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# USE OF MODEL WEIGHTING FUNCTIONS

While the masked operator method works well for synthetic data it is difficult to apply to real data. The masking operator is an all or nothing'' operator, data is classified either as aliased'' or unaliased.'' It is hard to create a good mask function for real data because of the presence of noise, amplitude variation along events etc. If an incorrect mask function is used the masked operator may become singular or have a large null space. The iterative solution process converges very slowly and it may produce spurious high amplitudes in the domain.

A more robust method is one that penalizes energy in the regions identified as aliased'' but does not force it to be zero. This method may be slower to converge than the mask method if the mask is chosen correctly but it will not fail completely if the weighting function is chosen poorly.

The new method minimizes the sum of the data mismatch and a weighted length measure.

The weighting operator is a diagonal operator with weights that are high where the data is assumed to be aliased and low where it is assumed to be unaliased. If this problem is interpreted as a maximum likelihood scheme the operator W is an estimate of the inverse model covariance matrix. The diagonal operator implies that model parameters are uncorrelated, with a variance that is low (where W is high) in the areas where the prior model (zero) is expected to be a good estimate, and high where the data is likely to be different from zero.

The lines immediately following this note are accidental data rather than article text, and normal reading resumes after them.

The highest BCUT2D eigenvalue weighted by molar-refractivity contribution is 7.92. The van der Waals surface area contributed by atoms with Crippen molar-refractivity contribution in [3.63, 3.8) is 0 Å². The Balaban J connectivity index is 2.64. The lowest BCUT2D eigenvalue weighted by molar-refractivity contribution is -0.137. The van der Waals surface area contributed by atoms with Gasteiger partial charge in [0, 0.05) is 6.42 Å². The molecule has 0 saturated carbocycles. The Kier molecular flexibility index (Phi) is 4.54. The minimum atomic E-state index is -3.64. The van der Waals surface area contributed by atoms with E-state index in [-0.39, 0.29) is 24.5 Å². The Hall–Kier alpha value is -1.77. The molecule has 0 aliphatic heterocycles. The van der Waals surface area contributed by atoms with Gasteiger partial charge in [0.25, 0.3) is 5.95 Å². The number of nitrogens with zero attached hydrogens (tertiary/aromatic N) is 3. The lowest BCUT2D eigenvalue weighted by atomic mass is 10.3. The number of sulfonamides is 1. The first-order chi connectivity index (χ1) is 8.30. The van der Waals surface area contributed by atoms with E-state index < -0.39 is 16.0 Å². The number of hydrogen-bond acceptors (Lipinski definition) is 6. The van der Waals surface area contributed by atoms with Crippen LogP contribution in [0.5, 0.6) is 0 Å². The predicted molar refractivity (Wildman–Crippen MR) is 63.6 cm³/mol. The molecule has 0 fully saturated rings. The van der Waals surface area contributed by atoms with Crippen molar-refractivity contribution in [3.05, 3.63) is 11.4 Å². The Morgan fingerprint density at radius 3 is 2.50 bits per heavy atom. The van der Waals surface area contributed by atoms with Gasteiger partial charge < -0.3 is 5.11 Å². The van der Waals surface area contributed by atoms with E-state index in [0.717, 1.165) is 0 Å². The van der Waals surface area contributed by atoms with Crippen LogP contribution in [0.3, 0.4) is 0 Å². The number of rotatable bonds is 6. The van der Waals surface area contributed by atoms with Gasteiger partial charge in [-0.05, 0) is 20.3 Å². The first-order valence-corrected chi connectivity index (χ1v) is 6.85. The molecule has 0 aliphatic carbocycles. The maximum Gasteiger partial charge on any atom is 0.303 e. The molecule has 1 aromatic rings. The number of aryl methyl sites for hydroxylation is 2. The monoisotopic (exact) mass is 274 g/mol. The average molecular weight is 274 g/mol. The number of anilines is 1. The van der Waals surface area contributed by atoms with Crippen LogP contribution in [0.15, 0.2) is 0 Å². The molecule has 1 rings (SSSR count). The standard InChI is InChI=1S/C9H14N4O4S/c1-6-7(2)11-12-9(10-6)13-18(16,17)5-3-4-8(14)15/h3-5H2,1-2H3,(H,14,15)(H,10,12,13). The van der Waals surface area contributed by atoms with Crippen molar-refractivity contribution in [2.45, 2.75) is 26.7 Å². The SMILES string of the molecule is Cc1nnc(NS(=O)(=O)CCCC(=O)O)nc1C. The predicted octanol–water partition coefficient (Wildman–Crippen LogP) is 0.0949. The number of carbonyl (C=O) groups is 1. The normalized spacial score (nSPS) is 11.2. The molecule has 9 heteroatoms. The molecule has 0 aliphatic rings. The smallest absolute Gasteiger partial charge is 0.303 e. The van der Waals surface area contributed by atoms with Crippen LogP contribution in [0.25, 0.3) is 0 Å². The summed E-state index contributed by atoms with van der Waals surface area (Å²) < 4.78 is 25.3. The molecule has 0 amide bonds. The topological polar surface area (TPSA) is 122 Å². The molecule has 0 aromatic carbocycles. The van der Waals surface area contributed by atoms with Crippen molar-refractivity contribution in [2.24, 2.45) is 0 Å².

The new problem can be solved by casting it in the form of the linear system of equations,

This system of equations is again solved using a simple conjugate gradient method.

I generate the weighting function in a manner similar to the masking function. Instead of using a threshold to convert the continuity function into a zero or one I scale the values to lie in the range zero to one. The inverse of this value is used as the weighting factor in calculating the weighted length of the model vector.

Figure  shows the inverse weighting function derived from the three-dip synthetic data and figure  shows the result of the inversion. As expected a little aliased energy has leaked through. This could be avoided by using a more severe weighting operator.

 three-weightop Figure 12 Inverse weighting operator displayed in the domain, the maximum value is 1.0

 three-weightlsq Figure 13 spectrum of the least squares inverse slant stack using the weighted operator.

Next: A REAL DATA EXAMPLE Up: Nichols: Dealiasing band limited Previous: BANDLIMITED DATA
Stanford Exploration Project
11/18/1997